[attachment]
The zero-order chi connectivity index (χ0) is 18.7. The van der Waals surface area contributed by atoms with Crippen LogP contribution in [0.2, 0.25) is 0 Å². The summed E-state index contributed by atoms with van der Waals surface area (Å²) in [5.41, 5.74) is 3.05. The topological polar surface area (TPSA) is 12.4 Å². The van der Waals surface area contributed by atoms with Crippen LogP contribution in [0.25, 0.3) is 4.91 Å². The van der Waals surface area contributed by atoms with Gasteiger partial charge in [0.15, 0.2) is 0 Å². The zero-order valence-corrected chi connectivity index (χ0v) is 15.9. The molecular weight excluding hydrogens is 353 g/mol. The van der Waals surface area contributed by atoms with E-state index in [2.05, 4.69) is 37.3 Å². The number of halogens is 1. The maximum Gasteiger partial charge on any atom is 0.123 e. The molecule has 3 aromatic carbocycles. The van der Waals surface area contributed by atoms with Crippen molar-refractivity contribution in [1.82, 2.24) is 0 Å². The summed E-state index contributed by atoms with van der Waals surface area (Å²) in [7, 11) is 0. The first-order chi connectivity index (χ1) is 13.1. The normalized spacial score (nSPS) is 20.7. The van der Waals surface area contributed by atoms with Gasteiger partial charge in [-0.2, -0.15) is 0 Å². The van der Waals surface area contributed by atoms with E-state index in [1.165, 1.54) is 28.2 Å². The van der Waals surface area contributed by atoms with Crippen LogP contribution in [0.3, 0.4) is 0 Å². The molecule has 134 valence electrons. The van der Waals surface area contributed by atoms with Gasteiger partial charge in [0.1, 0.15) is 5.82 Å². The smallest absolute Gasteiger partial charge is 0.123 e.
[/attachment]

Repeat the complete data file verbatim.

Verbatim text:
The zero-order chi connectivity index (χ0) is 18.7. The van der Waals surface area contributed by atoms with Crippen LogP contribution in [0.2, 0.25) is 0 Å². The summed E-state index contributed by atoms with van der Waals surface area (Å²) in [5.41, 5.74) is 3.05. The topological polar surface area (TPSA) is 12.4 Å². The van der Waals surface area contributed by atoms with Crippen LogP contribution in [0.25, 0.3) is 4.91 Å². The van der Waals surface area contributed by atoms with Gasteiger partial charge in [0.15, 0.2) is 0 Å². The zero-order valence-corrected chi connectivity index (χ0v) is 15.9. The molecular weight excluding hydrogens is 353 g/mol. The van der Waals surface area contributed by atoms with E-state index in [2.05, 4.69) is 37.3 Å². The number of halogens is 1. The maximum Gasteiger partial charge on any atom is 0.123 e. The molecule has 3 aromatic carbocycles. The van der Waals surface area contributed by atoms with Crippen molar-refractivity contribution in [1.82, 2.24) is 0 Å². The summed E-state index contributed by atoms with van der Waals surface area (Å²) in [7, 11) is 0. The first-order chi connectivity index (χ1) is 13.1. The normalized spacial score (nSPS) is 20.7. The van der Waals surface area contributed by atoms with Gasteiger partial charge in [-0.2, -0.15) is 0 Å². The van der Waals surface area contributed by atoms with E-state index in [1.165, 1.54) is 28.2 Å². The van der Waals surface area contributed by atoms with Crippen LogP contribution in [0.3, 0.4) is 0 Å². The molecule has 134 valence electrons. The van der Waals surface area contributed by atoms with Gasteiger partial charge in [0.1, 0.15) is 5.82 Å². The smallest absolute Gasteiger partial charge is 0.123 e.